Experimental Drug Could Be New Weapon Against Argentine Hemorrhagic Fever


Scientists have found an experimental drug that could be used against a potentially fatal infection, the Argentine Hemorrhagic Fever. The pathogen that causes this disease, Junin virus, is considered a bioterror threat.

Researchers from the University of Texas Medical Branch and Mapp Biopharmaceutical Inc, along with other partners, have discovered that a laboratory-engineered antibody could provide full protection against the deadly virus.

It is still unclear when the treatment, which is based on lab experiments using guinea pigs, would be used in human trials.

Like the Ebola virus, there is still no treatment for the Argentine Hemorrhagic Fever, the researchers said. Thus, it is important to find a drug that could fight the virus.

The only available means to treat the infection is through plasma transfusion from someone who survived it. Though this treatment option is deemed effective, the resources are scarce and, in case an outbreak would emerge, the supply could fall short.

Mapp Biopharmaceutical Inc., one of the companies that also developed the drug to fight the Ebola virus, is engineering the new experimental drug, a monoclonal antibody. Monoclonal antibodies are designed to latch onto a target, like a virus or a cancer cell.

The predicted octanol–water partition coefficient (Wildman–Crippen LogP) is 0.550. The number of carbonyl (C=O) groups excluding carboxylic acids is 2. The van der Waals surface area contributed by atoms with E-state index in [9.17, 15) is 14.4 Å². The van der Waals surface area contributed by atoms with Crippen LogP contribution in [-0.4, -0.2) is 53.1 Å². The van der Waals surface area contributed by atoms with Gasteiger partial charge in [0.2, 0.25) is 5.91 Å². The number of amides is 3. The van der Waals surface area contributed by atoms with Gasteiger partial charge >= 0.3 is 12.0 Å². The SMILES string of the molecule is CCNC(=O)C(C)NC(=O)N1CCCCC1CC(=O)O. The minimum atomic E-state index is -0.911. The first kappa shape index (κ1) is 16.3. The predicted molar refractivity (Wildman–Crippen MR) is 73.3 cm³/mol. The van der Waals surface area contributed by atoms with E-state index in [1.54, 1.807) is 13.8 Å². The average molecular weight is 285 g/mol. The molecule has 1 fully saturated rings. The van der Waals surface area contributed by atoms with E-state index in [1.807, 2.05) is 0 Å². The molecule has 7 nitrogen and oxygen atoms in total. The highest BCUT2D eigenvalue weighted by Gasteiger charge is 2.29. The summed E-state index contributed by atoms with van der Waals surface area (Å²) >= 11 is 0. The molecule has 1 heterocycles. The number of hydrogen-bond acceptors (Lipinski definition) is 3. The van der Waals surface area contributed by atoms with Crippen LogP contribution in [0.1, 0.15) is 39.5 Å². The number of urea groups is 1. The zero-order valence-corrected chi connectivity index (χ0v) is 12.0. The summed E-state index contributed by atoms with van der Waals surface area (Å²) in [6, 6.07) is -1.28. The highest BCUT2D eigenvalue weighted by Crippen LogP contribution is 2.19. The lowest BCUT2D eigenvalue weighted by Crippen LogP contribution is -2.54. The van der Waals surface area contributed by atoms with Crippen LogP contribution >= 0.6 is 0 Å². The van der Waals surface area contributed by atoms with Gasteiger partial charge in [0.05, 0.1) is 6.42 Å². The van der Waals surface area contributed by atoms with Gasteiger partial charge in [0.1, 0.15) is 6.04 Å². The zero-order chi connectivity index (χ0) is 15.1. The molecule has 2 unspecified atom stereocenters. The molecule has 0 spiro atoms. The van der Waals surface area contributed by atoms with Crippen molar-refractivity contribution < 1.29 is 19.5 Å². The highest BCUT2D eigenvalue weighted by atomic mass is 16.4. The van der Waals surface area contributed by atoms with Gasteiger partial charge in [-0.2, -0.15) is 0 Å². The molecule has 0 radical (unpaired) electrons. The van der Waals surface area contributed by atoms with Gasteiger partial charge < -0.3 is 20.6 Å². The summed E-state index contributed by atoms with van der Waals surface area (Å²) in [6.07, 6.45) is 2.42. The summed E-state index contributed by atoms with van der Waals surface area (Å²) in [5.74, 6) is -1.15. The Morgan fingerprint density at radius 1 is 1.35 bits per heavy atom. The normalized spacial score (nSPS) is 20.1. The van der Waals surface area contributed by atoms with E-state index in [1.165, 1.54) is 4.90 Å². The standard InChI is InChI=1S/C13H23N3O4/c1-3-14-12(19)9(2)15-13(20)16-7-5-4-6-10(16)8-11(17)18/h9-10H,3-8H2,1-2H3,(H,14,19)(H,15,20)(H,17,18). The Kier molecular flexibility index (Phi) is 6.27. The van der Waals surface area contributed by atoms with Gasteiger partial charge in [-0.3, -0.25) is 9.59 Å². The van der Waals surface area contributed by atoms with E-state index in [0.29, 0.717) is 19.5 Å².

In the study, the team described the efficacy of three monoclonal antibodies received by guinea pigs after two days of taking in a lethal dose of Junin.

Dubbed as J199, the monoclonal antibody was isolated from rats exposed to a Junin protein. It was then genetically modified to make it more like a human antibody that would eventually capture the virus.

All the laboratory animals that received one of the three antibodies were able to survive throughout the entire study. In the other group where J199 was used, the animals were protected from the disease. The control group, the animals that were not given any treatment, died within two weeks of infection.

"What makes the study unique is that we observed complete protection against death even when treatment was delayed six days after Junin virus infection when animals were showing signs of disease," said Thomas Geisbert, lead author of the study.

Giesbert added that the discovery of a new antibody therapy against the killer virus is a big step in developing new treatments to be used in patients.

The Junin virus is a member of the family Arenaviridae. According to the Centers for Disease Control and Prevention (CDC), the Arenaviridae family is carried by rodents and can be transmitted to humans. The U.S. government enlists the Junin virus as a potential bioterror weapon.

The study was published in the journal Proceedings of the National Academy of Sciences.

Photo: Daniel R. Blume | Flickr 

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